AT&T, Verizon Forced to Let Rivals Use Networks for DataAT&T Inc. (T) and Verizon Wireless must let smaller competitors use their networks for mobile Internet service under rules approved today by a divided Federal Communications Commission.
The agency voted 3-2 with Democrats approving and Republicans dissenting to require large wireless carriers to strike commercial agreements with smaller carriers. Such agreements are voluntary now.
The rule extends to data traffic the network-sharing arrangements that already are mandatory for voice calls. The measure was opposed by Verizon, the largest U.S. wireless provider, and Dallas-based AT&T, which would vault to No. 1 if it completes its proposed $39 billion purchase of Deutsche Telekom AG (DTE)’s T-Mobile USA Inc.
“Roaming deals are simply not being widely offered” and the requirement will spur investment and promote competition, said Julius Genachowski, the agency’s chairman.
“The commission simply does not have the legal authority” to adopt today’s rules, said Robert McDowell, a Republican commissioner who voted against the measure. More...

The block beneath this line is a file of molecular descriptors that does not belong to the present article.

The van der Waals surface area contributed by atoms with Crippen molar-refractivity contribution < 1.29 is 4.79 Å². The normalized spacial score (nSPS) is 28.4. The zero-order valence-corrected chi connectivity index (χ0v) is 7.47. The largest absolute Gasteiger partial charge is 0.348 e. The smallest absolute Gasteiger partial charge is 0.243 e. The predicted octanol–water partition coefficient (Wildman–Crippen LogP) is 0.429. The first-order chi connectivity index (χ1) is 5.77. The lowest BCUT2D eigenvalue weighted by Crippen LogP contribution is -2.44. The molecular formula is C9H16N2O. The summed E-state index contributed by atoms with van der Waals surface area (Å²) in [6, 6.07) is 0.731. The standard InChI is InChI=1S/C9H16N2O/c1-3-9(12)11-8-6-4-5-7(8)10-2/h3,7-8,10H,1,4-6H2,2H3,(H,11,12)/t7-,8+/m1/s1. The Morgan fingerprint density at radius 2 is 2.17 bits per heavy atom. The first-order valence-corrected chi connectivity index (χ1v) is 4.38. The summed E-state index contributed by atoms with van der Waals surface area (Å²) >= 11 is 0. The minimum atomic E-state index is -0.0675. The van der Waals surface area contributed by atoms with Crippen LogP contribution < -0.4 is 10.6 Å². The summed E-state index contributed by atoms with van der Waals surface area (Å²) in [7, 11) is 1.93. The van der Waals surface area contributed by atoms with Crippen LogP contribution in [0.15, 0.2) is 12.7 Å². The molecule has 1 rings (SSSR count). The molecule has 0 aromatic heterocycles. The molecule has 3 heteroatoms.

- Online Bank Robbers Steal as Much as $1 Billion, Says Kaspersky
- Cellphone 'kill switch' leads to sharp declines in theft
- Your TV may be watching you
- White House renews effort on cybersecurity bill with new proposal
- Sony malware may be linked to other damaging attacks: researchers
- 'Sony-pocalypse': Why the Sony hack is one of the worst hacks ever
- Hackers Probing Financial System’s Defenses Show Why Everyone Should Worry
- FBI Warns Tech Companies of State-Sponsored China Hackers
- JPMorgan Password Leads Hackers to 76 Million Households
- Tech, equipment makers join U.S. 'net neutrality' debate